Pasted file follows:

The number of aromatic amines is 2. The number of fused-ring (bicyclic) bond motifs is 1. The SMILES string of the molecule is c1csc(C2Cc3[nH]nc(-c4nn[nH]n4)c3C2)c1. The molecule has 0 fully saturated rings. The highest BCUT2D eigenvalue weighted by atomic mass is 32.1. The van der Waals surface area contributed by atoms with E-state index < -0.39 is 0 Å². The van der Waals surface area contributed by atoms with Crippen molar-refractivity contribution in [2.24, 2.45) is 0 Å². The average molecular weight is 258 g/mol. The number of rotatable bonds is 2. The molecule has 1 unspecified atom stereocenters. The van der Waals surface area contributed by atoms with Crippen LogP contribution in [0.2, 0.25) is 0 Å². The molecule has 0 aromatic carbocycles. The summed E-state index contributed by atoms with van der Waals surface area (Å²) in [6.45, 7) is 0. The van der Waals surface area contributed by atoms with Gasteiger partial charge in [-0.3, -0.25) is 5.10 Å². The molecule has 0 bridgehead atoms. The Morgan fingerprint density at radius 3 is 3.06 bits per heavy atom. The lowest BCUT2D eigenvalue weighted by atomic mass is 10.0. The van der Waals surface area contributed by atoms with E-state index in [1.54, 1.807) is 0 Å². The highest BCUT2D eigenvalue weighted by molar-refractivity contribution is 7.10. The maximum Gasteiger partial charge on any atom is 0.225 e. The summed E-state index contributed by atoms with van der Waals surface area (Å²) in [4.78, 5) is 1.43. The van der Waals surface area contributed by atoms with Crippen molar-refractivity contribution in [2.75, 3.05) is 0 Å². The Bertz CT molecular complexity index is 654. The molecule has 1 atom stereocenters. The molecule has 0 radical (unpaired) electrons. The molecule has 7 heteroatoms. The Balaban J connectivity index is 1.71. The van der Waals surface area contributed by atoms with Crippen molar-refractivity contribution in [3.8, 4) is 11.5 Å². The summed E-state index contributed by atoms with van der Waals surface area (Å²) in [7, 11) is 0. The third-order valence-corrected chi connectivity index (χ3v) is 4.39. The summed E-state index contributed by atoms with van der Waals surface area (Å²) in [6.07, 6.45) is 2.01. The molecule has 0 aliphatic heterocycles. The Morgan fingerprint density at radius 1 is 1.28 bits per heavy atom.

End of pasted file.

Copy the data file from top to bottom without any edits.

The number of aromatic amines is 2. The number of fused-ring (bicyclic) bond motifs is 1. The SMILES string of the molecule is c1csc(C2Cc3[nH]nc(-c4nn[nH]n4)c3C2)c1. The molecule has 0 fully saturated rings. The highest BCUT2D eigenvalue weighted by atomic mass is 32.1. The van der Waals surface area contributed by atoms with E-state index < -0.39 is 0 Å². The van der Waals surface area contributed by atoms with Crippen molar-refractivity contribution in [2.24, 2.45) is 0 Å². The average molecular weight is 258 g/mol. The number of rotatable bonds is 2. The molecule has 1 unspecified atom stereocenters. The van der Waals surface area contributed by atoms with Crippen LogP contribution in [0.2, 0.25) is 0 Å². The molecule has 0 aromatic carbocycles. The summed E-state index contributed by atoms with van der Waals surface area (Å²) in [6.45, 7) is 0. The van der Waals surface area contributed by atoms with Gasteiger partial charge in [-0.3, -0.25) is 5.10 Å². The molecule has 0 bridgehead atoms. The Morgan fingerprint density at radius 3 is 3.06 bits per heavy atom. The lowest BCUT2D eigenvalue weighted by atomic mass is 10.0. The van der Waals surface area contributed by atoms with E-state index in [1.54, 1.807) is 0 Å². The highest BCUT2D eigenvalue weighted by molar-refractivity contribution is 7.10. The maximum Gasteiger partial charge on any atom is 0.225 e. The summed E-state index contributed by atoms with van der Waals surface area (Å²) in [4.78, 5) is 1.43. The van der Waals surface area contributed by atoms with Crippen molar-refractivity contribution in [2.75, 3.05) is 0 Å². The Bertz CT molecular complexity index is 654. The molecule has 1 atom stereocenters. The molecule has 0 radical (unpaired) electrons. The molecule has 7 heteroatoms. The Balaban J connectivity index is 1.71. The van der Waals surface area contributed by atoms with Crippen molar-refractivity contribution in [3.8, 4) is 11.5 Å². The summed E-state index contributed by atoms with van der Waals surface area (Å²) in [7, 11) is 0. The third-order valence-corrected chi connectivity index (χ3v) is 4.39. The summed E-state index contributed by atoms with van der Waals surface area (Å²) in [6.07, 6.45) is 2.01. The molecule has 0 aliphatic heterocycles. The Morgan fingerprint density at radius 1 is 1.28 bits per heavy atom.